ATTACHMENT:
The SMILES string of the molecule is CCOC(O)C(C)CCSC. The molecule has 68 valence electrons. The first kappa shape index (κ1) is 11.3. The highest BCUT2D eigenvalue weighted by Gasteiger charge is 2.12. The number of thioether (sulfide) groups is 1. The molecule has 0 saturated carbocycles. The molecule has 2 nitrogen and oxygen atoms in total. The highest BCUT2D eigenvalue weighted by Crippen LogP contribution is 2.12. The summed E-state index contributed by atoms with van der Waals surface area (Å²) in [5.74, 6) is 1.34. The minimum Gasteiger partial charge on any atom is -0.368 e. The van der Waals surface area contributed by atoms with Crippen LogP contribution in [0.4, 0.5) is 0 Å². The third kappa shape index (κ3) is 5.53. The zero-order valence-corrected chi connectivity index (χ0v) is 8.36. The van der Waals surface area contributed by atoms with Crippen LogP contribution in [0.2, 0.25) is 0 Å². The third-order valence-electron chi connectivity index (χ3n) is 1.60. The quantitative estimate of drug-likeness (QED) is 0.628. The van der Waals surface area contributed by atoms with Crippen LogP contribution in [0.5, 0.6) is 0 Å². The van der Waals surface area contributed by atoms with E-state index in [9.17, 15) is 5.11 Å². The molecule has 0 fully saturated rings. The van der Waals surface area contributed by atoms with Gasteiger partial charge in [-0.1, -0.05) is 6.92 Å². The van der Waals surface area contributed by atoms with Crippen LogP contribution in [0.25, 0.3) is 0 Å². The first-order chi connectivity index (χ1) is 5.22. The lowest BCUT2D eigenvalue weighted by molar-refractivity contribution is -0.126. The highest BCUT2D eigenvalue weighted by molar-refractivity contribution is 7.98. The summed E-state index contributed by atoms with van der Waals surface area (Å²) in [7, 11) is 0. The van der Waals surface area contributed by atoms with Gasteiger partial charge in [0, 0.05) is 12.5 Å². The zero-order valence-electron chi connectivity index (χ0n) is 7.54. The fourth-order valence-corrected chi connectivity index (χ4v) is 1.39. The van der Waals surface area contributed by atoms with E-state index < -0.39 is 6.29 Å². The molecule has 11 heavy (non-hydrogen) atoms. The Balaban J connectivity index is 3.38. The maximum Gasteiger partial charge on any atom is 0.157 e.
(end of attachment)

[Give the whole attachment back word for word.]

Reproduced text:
The SMILES string of the molecule is CCOC(O)C(C)CCSC. The molecule has 68 valence electrons. The first kappa shape index (κ1) is 11.3. The highest BCUT2D eigenvalue weighted by Gasteiger charge is 2.12. The number of thioether (sulfide) groups is 1. The molecule has 0 saturated carbocycles. The molecule has 2 nitrogen and oxygen atoms in total. The highest BCUT2D eigenvalue weighted by Crippen LogP contribution is 2.12. The summed E-state index contributed by atoms with van der Waals surface area (Å²) in [5.74, 6) is 1.34. The minimum Gasteiger partial charge on any atom is -0.368 e. The van der Waals surface area contributed by atoms with Crippen LogP contribution in [0.4, 0.5) is 0 Å². The third kappa shape index (κ3) is 5.53. The zero-order valence-corrected chi connectivity index (χ0v) is 8.36. The van der Waals surface area contributed by atoms with Crippen LogP contribution in [0.2, 0.25) is 0 Å². The third-order valence-electron chi connectivity index (χ3n) is 1.60. The quantitative estimate of drug-likeness (QED) is 0.628. The van der Waals surface area contributed by atoms with Crippen LogP contribution in [0.5, 0.6) is 0 Å². The van der Waals surface area contributed by atoms with E-state index in [9.17, 15) is 5.11 Å². The molecule has 0 fully saturated rings. The van der Waals surface area contributed by atoms with Gasteiger partial charge in [-0.1, -0.05) is 6.92 Å². The van der Waals surface area contributed by atoms with Crippen LogP contribution in [0.25, 0.3) is 0 Å². The first-order chi connectivity index (χ1) is 5.22. The lowest BCUT2D eigenvalue weighted by molar-refractivity contribution is -0.126. The highest BCUT2D eigenvalue weighted by molar-refractivity contribution is 7.98. The summed E-state index contributed by atoms with van der Waals surface area (Å²) in [7, 11) is 0. The van der Waals surface area contributed by atoms with Gasteiger partial charge in [0, 0.05) is 12.5 Å². The zero-order valence-electron chi connectivity index (χ0n) is 7.54. The fourth-order valence-corrected chi connectivity index (χ4v) is 1.39. The van der Waals surface area contributed by atoms with E-state index < -0.39 is 6.29 Å². The molecule has 11 heavy (non-hydrogen) atoms. The Balaban J connectivity index is 3.38. The maximum Gasteiger partial charge on any atom is 0.157 e.